Sister Oscarson: Christmas Is about Love, Service, Sacrifice
Contributed By By Jason Swensen, Church News staff writer
- The Christmas story is defined by divine love and offers many examples of love, sacrifice, and service.
- The way to increase Christmas spirit is to reach out generously to those around us and give of ourselves.
“The way to increase Christmas spirit is to reach out generously to those around us and give of ourselves.” —Sister Bonnie L. Oscarson, Young Women general president
Christmas is synonymous with Christlike love, taught Sister Bonnie L. Oscarson.
“This is a magical time of the year when miracles happen, hearts are softened, and the pure love of Christ is felt and experienced like no other time of the year,” said Sister Oscarson, Young Women general president. “It is when we celebrate the birth of Jesus Christ, the Only Begotten Son of God in the flesh.”
Sister Oscarson marveled at the great patience God the Father demonstrated in letting His plan for His children unfold. The Savior of the world did not come to earth with a great show of power and majesty. He came as a helpless baby.
“He is the Redeemer of us all, yet His first visitors were humble shepherds. There is much surrounding the events of that occasion to ponder and consider with awe.”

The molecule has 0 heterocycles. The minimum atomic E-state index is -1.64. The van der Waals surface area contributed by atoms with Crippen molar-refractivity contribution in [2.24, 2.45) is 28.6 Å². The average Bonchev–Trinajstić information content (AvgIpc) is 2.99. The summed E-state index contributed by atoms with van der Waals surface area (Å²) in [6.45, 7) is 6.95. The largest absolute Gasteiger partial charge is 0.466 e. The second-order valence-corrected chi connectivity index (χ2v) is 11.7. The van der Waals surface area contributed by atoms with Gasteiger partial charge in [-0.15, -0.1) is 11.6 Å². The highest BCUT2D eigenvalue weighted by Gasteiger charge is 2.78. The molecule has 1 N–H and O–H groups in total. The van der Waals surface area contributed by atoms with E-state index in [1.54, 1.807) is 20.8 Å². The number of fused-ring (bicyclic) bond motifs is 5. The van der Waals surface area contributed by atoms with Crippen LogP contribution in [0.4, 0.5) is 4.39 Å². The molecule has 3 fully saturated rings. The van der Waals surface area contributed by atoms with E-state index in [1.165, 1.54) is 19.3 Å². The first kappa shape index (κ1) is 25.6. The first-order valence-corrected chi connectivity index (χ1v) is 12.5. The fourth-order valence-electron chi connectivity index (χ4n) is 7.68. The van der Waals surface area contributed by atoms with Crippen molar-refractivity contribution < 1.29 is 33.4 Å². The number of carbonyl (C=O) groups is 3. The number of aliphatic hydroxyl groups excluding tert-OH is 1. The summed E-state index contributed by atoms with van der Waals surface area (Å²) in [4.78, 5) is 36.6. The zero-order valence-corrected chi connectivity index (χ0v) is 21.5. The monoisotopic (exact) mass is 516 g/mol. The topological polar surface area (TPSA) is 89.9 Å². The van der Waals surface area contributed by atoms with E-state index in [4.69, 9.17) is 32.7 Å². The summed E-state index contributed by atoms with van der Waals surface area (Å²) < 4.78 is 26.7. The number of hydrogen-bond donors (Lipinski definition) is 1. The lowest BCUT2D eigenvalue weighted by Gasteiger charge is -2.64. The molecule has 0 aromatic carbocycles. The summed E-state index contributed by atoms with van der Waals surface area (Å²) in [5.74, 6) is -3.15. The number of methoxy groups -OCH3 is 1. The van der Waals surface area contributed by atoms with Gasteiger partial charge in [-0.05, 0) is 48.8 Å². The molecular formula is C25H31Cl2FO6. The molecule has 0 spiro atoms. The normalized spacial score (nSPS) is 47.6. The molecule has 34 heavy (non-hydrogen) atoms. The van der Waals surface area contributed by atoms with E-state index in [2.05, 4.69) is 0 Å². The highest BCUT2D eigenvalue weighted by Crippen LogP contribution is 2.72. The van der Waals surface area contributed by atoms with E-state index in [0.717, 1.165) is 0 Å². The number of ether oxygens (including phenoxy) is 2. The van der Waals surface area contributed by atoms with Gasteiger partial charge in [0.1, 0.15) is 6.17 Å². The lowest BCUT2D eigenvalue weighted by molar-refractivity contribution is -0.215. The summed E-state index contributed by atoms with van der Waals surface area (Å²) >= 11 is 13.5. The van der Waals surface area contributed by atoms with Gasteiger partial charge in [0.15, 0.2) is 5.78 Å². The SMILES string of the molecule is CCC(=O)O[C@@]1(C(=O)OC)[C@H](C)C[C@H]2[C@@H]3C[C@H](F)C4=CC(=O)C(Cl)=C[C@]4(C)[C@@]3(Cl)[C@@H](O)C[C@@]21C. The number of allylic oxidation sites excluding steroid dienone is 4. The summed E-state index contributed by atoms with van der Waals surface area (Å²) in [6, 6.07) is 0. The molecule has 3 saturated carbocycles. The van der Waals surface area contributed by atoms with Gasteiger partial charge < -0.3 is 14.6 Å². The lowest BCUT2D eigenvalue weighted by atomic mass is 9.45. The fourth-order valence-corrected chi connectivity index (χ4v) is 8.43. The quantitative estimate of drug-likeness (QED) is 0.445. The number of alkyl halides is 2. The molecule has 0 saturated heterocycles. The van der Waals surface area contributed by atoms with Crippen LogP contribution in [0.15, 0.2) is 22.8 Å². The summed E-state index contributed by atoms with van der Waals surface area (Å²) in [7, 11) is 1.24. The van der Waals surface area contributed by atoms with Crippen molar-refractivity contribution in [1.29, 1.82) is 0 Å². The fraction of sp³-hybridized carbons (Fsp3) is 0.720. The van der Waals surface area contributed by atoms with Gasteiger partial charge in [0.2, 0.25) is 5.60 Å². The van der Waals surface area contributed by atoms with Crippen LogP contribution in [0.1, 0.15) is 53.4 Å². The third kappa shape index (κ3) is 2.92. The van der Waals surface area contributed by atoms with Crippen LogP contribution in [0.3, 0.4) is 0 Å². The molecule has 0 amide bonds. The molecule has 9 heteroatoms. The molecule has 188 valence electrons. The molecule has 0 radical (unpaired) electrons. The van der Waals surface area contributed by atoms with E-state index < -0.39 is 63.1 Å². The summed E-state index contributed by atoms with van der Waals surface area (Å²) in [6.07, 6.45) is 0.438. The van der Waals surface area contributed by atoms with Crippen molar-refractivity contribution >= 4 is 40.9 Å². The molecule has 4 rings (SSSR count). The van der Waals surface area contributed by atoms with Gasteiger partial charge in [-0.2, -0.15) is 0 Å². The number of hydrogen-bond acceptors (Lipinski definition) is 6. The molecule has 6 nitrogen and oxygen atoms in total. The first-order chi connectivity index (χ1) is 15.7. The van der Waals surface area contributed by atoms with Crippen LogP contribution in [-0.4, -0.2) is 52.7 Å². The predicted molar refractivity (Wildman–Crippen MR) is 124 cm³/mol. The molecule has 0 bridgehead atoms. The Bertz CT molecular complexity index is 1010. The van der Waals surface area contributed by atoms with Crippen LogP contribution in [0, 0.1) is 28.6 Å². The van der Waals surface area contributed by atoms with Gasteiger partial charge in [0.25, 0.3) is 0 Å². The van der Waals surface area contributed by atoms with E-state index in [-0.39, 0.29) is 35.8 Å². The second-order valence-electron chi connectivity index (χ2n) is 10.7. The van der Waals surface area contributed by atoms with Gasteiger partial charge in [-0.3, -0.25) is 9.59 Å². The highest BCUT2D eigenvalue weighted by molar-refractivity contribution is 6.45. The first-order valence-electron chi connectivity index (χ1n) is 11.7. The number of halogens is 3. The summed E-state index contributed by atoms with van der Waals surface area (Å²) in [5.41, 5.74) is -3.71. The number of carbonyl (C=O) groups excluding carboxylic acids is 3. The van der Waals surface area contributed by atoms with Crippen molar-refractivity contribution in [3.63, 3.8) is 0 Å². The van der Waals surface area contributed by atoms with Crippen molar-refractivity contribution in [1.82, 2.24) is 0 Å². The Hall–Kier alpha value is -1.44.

One of the greatest miracles of the Christmas story, she added, is the love that it reflects. First is the love that Heavenly Father has for His children. Then there is the love that the Savior has for each person He would redeem.
Sister Oscarson shared the story of her great-great-grandfather Jed Stringham, who showed generosity to a family in need on a Christmas morning many, many years ago. Brother Stringham’s selfless ways would serve as an example to both his family and the family to whom he showed kindness.
The spirit of Christmas can make all more charitable, thoughtful, and kind, she noted.
“The way to increase Christmas spirit is to reach out generously to those around us and give of ourselves,” she said. “The best gifts are not material things, but gifts of listening, of showing kindness, of remembering, of visiting, of forgiving, of giving time.”
The Christmas season, added Sister Oscarson, provides many apt symbols.
“When we see shepherds, may we remember to be humble. When we see wise men, may we remember to be generous. When we see the star, may we remember the Light of Christ, which gives life and light to all things. When we see a tiny baby, may we remember to love unconditionally with tenderness and compassion.”
The Mormon Tabernacle Choir sings during the 2014 First Presidency’s Christmas Devotional in the Conference Center in downtown Salt Lake City on Sunday, December 7, 2014. Photo by Jeffrey D. Allred, Deseret News.